If you live in a state/district with one or more of these members, it would be wise to contact your state association, community association and/or MHI for guidance on talking points to line up support.  It can make sense to schedule a meeting with a group of people, including home owners, when possible.  But some type of meeting is better than no meeting.  Writing is better than not writing.

If you are a MHARR member, you should contact MHARR to discuss their position on Dodd-Frank.  Your factory’s open doors hang in the balance.

Part of the challenge of Dodd-Frank is a polarized Congress.  We need a bi-partisan effort.  Make sure your law maker understands that fact.

Now let me tell you what pros tell me about lobbying.

Learn the talking points and express them from the heart.  Lobbyists say, for example, that a number of form letters have some impact.  But form letters do not have as much impact as a personalized letter will or that a meeting with a legislator and/or their staff can.  So whoever is your best writer, have that person draft the letter based on your associations’ input plus your own considered experiences.

Okay, with all that said, if you are a retailer or community operator, factory, vendor or supplier, what should you do?

Beyond taking strong political and association action, you need your own backup plan.

As a business owner or executive, I would try to sell as many homes, and fill as many vacant sites right now as I possibly could.  This is not the time for low results or excuses.  Pay for good help if you need it.  If you need assistance in enhancing your marketing and selling, please give me a call at 847-730-3692.

There are those who say that if Dodd-Frank gets implemented, it could kill a sizable part of what is left of manufactured housing.

Independents will likely suffer first.  The majors and strongest independents could survive.  Those with deep pockets will no doubt profit over time, as they buy assets after they have fallen in value.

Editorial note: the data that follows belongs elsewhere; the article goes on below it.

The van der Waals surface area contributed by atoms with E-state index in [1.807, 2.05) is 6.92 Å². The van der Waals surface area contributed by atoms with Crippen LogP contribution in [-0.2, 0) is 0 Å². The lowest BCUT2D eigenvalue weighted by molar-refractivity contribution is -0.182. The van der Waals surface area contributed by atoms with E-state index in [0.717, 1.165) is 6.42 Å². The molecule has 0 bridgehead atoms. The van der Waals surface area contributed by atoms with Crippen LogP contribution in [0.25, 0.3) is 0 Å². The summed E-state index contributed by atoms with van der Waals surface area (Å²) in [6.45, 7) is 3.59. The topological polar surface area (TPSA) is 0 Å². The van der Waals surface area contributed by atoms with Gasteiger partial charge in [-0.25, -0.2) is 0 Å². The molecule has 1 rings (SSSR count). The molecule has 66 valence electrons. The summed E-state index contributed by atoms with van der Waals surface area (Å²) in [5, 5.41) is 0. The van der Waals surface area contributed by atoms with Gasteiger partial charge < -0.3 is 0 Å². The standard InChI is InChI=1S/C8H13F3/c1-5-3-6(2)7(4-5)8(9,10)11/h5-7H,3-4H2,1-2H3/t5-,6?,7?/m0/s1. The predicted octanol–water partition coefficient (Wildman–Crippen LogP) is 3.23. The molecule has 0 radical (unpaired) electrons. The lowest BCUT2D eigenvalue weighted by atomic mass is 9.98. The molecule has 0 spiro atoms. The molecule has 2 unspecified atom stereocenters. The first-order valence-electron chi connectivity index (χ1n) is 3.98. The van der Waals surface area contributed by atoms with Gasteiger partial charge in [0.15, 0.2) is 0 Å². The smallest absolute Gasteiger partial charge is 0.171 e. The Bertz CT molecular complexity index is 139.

We should not wait to find out if the rich get richer, sometime after the dust settles.  Take steps NOW to boost your sales, occupancy and bottom line results.  Grow your market share NOW, because some will regrettably do nothing.

Henry Ford, who weathered his own storms, wisely said:

“The man who stops advertising to save money
is like the man who stops the clock to save time.”

If DF goes into effect un-amended, some could shift to higher-end HUD Code, modular or other factory-built home sales.  Other strategies exist as well, that experts could guide you into.

But let’s not wait to find out.

Boil this down to these 3 steps:

A) Get informed. Connect with your association ASAP.  Stay plugged into this news www.MHProNews.com source (www.MHMSM.com) and others. Knowledge is power.

B) Get involved.  Take appropriate action politically, and get as much support from manufactured home owners as possible.

C) Be inclusive. Get others informed and involved, too.  There is strength in numbers.

If you take those three steps – A, B, C – in a timely fashion and together, we can still make a difference.

If we do not, this is like cancer, and the death could be slow and painful.

Let me thank all of those who have provided insights and information ‘off the record’ that makes this report to you possible.

America needs affordable quality factory built homes now more than ever.  Let’s each do what we can to save HUD Code manufactured homes for generations yet to come.  # #